Author: James Cox
Cover Artist: Sour Cherry Designs
Rating: 4 of 5 Stars
Publication Date: 11/15/2016
Length: Novella (~ 15K-50K)
Genre: Action/Adventure, Apocalyptic/dystopian, Erotica, Fiction, Gay, Gay Fiction, Science Fiction
Twenty years after the Outlaw MC Series…their children may not know the cost of war but they will know terror when mars starts to reject humanity…
Roark is Mayhem’s son and earned his place in the club. He’s a dominant that has a constant eye on the new prospect, Henry. Roark is horny and needs to pound something, be it flesh or a warm hole. He’s looking forward to bossing the new guy around. It all goes to hell when the quake rocks mars and they’re trapped underground. As if being trapped isn’t bad enough, they overhear a plot to kill an MC member. This Dom of Peculiar places has limited time to get free, get laid and save the day.
A prospect that joins the club for unexpected reasons meets a biker that has an unhealthy obsession with him and things will get dirty. Get the lube, bring the blindfold, don’t forget the restraints. Roark doesn’t play, he takes control. And when Roark finally gets Henry under him, not even a dying planet will stop him from finding his sticky, happy ending.
Roark is Mayhem and Torrin’s son and he inherited their attitudes, distaste for what stood for law in their world, and their strong sense of right and wrong. Ya know, except for their use of violence sometimes. He’s a member of the MC just like them. It didn’t take long for me to like him and his sarcastic self as the narrator of this story.
”I swear you’re Whip’s kid, and he didn’t want you so they sent you to Mayhem.”
I gave Valentine the finger. Old man or not he deserved it. Whip was the club’s sexual dominant. He had all sorts of fetishes that most of us tried hard not to discover.
Valentine snorted and hopped back on his bike.
I snorted, too. 🙂
And then Roark got distracted by who he admits is a possible obsession: a prospect of the MC, Henry. As things progress and we learn more and more about each of them, they prove to be a good match, good for each other, and their very different personalities balancing out each other’s strengths and weaknesses. They’re each other’s complement and antidote.
When I begin reading a James Cox story, I know I’m going to have fun, laugh, experience some cool action scenes, and feel the emotional layers he builds into his characters. This is no different I’m happy to say. Imagination and creativity shine through in his always excellent sense of place, and the way those action sequences are choreographed. It’s easy for me to picture everything, like a film concurrently playing while I read. He also does well in keeping track of and properly inserting his characters into each scene, including our faves that now represent the parental generation in this universe, like Mayhem, Torrin, Outlaw, Reilly, and all of the rest. Their collective presences make for entertaining contrasts to Roark and Henry.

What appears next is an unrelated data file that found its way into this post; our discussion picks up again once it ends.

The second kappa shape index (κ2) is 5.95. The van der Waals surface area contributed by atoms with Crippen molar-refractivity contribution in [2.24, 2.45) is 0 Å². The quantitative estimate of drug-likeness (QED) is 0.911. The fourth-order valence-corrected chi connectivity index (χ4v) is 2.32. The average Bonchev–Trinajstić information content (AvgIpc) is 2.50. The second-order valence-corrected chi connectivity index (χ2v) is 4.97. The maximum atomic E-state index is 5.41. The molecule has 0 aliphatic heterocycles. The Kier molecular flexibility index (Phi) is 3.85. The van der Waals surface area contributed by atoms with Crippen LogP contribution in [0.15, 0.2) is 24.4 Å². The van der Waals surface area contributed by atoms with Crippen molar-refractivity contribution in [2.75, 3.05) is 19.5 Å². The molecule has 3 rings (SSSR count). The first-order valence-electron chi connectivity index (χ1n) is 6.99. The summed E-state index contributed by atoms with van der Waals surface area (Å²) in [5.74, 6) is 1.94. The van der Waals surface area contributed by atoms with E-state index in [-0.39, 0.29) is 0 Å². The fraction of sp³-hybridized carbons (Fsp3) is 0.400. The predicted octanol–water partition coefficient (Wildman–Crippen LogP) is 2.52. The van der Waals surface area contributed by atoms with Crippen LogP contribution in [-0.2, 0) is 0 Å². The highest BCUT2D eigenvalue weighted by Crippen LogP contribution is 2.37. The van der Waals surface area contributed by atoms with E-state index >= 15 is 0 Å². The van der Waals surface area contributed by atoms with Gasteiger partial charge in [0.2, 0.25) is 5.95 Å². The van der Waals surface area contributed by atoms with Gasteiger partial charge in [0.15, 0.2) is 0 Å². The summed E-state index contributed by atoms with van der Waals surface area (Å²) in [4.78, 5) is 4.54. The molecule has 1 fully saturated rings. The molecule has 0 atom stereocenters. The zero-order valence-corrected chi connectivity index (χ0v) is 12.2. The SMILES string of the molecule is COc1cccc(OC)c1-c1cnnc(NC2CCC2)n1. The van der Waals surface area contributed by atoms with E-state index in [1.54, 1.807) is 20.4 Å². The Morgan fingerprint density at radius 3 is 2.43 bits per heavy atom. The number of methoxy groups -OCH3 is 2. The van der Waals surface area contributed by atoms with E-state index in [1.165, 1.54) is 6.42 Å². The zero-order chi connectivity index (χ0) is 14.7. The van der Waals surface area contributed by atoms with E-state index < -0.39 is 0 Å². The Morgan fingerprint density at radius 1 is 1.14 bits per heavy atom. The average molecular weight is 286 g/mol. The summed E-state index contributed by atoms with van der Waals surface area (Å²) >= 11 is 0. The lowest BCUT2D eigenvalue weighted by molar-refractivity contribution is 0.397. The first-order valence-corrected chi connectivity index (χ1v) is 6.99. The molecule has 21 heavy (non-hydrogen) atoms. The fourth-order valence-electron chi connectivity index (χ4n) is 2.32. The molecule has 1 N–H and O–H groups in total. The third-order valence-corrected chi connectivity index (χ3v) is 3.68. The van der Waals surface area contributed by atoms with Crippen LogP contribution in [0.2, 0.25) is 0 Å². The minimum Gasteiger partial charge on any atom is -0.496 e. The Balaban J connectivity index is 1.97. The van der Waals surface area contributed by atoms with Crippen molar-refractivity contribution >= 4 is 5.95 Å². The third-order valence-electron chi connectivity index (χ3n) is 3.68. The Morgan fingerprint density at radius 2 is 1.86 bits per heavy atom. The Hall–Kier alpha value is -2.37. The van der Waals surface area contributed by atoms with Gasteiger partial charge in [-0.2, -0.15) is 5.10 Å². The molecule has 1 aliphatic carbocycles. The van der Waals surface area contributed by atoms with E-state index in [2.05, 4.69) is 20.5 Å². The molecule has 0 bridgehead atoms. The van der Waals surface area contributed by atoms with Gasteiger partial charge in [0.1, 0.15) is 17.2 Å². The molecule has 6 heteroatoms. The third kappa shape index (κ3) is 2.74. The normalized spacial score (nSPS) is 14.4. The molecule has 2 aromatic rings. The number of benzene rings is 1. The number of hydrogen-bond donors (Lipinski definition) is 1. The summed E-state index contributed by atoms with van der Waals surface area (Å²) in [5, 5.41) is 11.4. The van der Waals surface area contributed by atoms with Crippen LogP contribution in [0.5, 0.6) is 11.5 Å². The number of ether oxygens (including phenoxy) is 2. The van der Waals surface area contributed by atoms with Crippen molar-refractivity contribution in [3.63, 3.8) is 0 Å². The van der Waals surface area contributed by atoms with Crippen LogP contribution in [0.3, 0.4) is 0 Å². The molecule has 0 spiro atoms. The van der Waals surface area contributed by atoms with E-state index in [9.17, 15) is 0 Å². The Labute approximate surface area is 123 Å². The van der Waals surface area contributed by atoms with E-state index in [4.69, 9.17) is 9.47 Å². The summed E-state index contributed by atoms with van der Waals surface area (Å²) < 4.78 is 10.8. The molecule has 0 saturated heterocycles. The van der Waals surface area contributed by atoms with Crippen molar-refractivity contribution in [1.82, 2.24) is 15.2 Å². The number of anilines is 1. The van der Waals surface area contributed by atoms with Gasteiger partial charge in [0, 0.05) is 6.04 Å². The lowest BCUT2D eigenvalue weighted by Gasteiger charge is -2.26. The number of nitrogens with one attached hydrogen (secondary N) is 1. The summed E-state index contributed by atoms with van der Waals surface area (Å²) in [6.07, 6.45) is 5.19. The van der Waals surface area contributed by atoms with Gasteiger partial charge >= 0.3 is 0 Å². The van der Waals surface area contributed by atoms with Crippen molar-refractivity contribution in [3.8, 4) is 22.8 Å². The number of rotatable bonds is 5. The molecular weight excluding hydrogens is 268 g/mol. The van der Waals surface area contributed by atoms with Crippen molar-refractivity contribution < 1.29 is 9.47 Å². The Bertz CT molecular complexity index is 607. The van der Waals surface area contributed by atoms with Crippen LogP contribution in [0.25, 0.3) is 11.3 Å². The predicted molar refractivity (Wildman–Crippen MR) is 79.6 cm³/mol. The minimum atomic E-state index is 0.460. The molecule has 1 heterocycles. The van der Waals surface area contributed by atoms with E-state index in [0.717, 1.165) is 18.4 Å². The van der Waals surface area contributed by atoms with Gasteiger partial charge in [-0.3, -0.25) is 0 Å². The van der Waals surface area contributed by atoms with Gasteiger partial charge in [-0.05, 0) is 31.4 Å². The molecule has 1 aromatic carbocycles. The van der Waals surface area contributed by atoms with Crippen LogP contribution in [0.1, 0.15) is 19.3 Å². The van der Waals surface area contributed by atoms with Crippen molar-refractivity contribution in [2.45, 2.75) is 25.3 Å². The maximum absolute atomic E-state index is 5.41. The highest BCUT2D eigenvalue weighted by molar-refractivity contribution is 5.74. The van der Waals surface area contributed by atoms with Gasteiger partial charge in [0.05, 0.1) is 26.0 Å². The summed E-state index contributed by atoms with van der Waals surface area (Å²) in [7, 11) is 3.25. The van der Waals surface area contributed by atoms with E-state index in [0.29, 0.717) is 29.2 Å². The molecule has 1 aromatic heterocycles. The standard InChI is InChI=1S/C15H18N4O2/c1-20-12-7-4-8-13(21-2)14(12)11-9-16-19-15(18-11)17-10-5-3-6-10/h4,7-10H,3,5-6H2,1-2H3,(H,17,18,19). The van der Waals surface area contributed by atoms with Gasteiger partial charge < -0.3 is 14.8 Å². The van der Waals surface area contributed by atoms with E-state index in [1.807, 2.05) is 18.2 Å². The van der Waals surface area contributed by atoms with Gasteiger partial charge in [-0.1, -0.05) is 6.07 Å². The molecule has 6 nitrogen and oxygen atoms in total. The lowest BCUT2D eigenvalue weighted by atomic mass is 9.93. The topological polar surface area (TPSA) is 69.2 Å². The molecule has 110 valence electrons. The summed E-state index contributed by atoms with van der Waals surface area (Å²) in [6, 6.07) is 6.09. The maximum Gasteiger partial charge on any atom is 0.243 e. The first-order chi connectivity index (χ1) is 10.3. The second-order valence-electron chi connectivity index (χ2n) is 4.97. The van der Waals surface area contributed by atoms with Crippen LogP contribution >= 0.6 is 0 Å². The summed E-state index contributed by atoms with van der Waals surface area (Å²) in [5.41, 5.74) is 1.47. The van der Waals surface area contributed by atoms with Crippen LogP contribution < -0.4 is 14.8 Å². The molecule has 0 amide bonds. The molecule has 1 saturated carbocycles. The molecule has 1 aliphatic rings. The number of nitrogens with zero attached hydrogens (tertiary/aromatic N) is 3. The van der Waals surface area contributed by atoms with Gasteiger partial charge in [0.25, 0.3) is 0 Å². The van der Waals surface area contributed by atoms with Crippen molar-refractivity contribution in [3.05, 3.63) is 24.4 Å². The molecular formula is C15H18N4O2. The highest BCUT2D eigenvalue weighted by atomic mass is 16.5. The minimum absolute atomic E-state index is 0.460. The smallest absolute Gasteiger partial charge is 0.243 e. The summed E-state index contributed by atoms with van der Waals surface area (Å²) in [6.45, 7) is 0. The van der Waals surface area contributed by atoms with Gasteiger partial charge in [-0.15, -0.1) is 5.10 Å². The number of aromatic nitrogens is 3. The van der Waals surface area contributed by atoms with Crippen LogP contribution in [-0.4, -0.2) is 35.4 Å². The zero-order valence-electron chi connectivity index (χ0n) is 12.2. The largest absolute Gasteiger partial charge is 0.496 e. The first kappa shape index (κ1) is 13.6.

Mayhem gave me a rough slap on the back and Torrin gave me a hug. “I left your bike outside. He’s in the medic building, it’s still standing,” he whispered in my ear.
I smiled at him. “Thanks, Dad.”
“Always, my son, always.” Torrin let go and left to do the club business.
Even out of context, this scene is relatable. I was sporting my own knowing smile at a dad looking out for his son. 😉 And don’t worry, Mayhem loves Roark just as much as Torrin does, he just has a difficult time showing it as easily as Torrin does.
This is a fun mix of plot and erotica, with actual character development amidst the two or three graphic sex scenes. And it takes place in spaaaaaaaaaace. 😀
What is also consistent are the editing mistakes that Evernight should be catching and fixing before the book hits the shelves. Misspelled words and missing words, incorrect tense usage, and punctuation mishaps in some of the dialogue. End of the world? Nope. Not with Cox’s high levels of everything I’ve described here already. Distracting as the number of errors rises? Yup.
This isn’t overly angsty and doesn’t use false tension to move the story along. Roark is a “dom” in a basic sense, enjoying being in control and having someone submit to him. Henry likes calling him “Sir”. That’s about the extent of any D/s part of their growing relationship. It’s more like a cover for Roark’s attitude, or the attitude he thinks he should project – particularly regarding women – rather than a true D/s partnership and the great care that is involved. But, ya know, this is fantasy, no doubt, and there isn’t anything harmful about the depiction.
Roark and Henry are a good match and watching them learn about each other was like watching a long dance: the push and pull as they adjust to their personalities, the give and take within the relationship regarding who does what and how, and the personal details and family history fill in the nooks and crannies.
This is an entertaining story, set on Mars, with endearing characters of many types, and I’m looking forward to book three. 🙂
My review for book 1: Sons of Earth
My review for book 1 in the Outlaw MC series, the parents of the whippersnappers here in the Sons series: Chaos Unchained
This review is based on a copy purchased by the reviewer independent of any review copies offered.
I have a number of paperbacks, most of which are signed, to giveaway. Over the between now (11 Mar 2017) and 31 Mar 2017, every comment on the blog (this post and all other new posts), will be entered to win 1 of these paperbacks. There are also some misc swag items, so there will be a few packs of these to give away as well.
Thank you so much for your support over the last 4 years. Prism will be closing its doors on 1 April 2017. All content will remain available, but no new content will appear after 31 Mar 2017. As such all request forms have been turned off. Again Thank you,
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